“It is the attainment of the benefits of the most great peace; it is discarding of warfare.
“It is progressiveness; it is the undertaking of colossal tasks in life; it is the oneness of public opinion.
“Therefore arrive, oh ye people, and put forth your efforts that this reality may overcome the lesser forces in life, that this king of reality may alone rule all humanity.
“Thus may the world of mankind be reformed.
“Thus may a new Springtime be ushered in and a fresh spirit may resuscitate man.
“The individuals of humanity, like refreshed plants, shall put forth leaves and shall blossom and fructify so that the face of the earth shall become the long promised and delectable paradise, so that the great bestowal - the supreme virtues of man - shall glisten over the face of the earth.
“Then shall the world of existence have attained maturity.
“This is my message.”
He ceased speaking. There had been no pause in the little sermon, one sentence had followed as fast as the reporter could write them down, though he was always careful not to speak too rapidly for her convenience. It had been for one so busy a long interview, and the reporter rose.
The master of the Bahá’ís rose too, with all his benevolent and fatherly heart in his kind eyes. He gave a little but very humorous laugh and patted his visitor on the shoulder, speaking to the interpreter, who smiled too.
“He says,” translated the interpreter, “that he is pleased with you.”
Then, obeying a gesture, he took a rose from a vase and brought it to his master.
‘Abdu’l-Bahá put it in the reporter’s hand and gave his parting blessing.
“May the divine spirit help you to do great works in the world,” he said gently.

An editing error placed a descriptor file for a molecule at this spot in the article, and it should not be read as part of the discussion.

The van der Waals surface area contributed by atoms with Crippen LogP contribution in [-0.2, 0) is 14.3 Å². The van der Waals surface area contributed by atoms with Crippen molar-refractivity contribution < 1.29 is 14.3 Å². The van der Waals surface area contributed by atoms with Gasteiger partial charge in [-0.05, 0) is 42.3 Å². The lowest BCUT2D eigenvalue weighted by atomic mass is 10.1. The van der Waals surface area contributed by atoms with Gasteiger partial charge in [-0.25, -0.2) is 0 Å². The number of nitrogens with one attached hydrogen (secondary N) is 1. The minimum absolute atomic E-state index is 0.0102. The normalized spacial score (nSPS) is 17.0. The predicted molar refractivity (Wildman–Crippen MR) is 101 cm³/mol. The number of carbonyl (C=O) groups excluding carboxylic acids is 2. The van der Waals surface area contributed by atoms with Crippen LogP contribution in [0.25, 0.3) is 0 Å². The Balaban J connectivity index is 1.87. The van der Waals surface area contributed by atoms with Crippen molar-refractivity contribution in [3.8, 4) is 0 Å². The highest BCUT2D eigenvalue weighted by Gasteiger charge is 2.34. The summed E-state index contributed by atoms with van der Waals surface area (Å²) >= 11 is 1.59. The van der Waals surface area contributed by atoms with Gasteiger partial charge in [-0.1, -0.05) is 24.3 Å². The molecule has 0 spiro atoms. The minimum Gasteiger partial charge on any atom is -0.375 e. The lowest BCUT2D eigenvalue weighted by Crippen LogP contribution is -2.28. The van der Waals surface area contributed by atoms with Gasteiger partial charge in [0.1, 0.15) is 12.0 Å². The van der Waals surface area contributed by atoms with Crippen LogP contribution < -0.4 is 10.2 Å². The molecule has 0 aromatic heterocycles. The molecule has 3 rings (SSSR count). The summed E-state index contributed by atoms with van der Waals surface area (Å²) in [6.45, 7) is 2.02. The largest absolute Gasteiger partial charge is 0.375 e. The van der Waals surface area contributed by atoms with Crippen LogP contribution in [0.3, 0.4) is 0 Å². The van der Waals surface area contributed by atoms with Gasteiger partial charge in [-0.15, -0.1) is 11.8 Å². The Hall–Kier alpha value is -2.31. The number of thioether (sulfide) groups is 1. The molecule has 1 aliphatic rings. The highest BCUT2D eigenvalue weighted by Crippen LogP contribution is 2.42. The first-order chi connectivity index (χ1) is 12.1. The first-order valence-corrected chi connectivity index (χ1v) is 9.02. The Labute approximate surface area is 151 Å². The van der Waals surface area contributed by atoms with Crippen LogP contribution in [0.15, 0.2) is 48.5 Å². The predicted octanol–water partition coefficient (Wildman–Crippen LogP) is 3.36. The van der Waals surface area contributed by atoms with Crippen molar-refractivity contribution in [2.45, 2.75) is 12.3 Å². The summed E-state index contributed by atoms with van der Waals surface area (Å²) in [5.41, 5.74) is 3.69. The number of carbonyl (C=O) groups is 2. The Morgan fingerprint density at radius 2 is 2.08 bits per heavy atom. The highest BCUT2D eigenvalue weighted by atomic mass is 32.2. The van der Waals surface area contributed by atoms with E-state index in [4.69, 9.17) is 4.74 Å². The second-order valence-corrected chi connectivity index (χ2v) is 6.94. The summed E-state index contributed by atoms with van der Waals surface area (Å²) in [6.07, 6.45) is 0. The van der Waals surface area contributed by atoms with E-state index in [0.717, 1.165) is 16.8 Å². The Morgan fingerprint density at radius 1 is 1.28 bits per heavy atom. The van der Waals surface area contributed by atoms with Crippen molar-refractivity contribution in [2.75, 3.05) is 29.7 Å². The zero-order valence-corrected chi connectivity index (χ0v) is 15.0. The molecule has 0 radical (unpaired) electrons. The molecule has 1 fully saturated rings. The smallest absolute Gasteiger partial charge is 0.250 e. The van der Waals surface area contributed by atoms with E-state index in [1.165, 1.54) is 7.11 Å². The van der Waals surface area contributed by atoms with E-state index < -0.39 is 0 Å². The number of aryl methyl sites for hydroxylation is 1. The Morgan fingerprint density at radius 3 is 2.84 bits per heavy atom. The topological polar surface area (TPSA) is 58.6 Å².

In a minute the door had closed and the reporter stepped from Palestine to the conventional hotel sitting room. The interpreter was beside her.
“Is he not a kind man?” he asked, all his face aglow with affection for his master. “He is the kindest man in the world.”
“You travel with him?”
“Yes, I interpret for him. I am his nephew.”
An American Bahá’í came up. His fashion of putting his devotion was somewhat in contrast to the Oriental way of speaking that had prevailed in the apartment, but it bore witness to the love the master inspires.
“For that man,” he said, “I’d jump head first from a fifteenth-story window.”
So it is with everybody who has come in contact with ‘Abdu’l-Bahá. In Acre he is loved by rich and poor, by Mohammedan and Christian, by men of all races. He takes literally the Scriptural injunction to give his goods to the poor, for he has rarely more than the clothes he wears, and the gifts he receives from his disciples all over the world soon find their way to those who, he thinks, need them more.
A faith that is lived must grow, and Bahá’ísm spreads in India, in Africa, in Persia, in England and France, and in the United States. It is not easy to give up prejudices, but Bahá’ís who have done so find that they are considerably happier without them.
“I used to wash my hands after shaking hands with a Christian,” said a Mohammedan Bahá’í. “Now I want to shake hands with all the world.”
[picture caption: ‘Abdu’l-Bahá, Head of the Bahá’ís Movement. (Copyright Underwood & Underwood.)]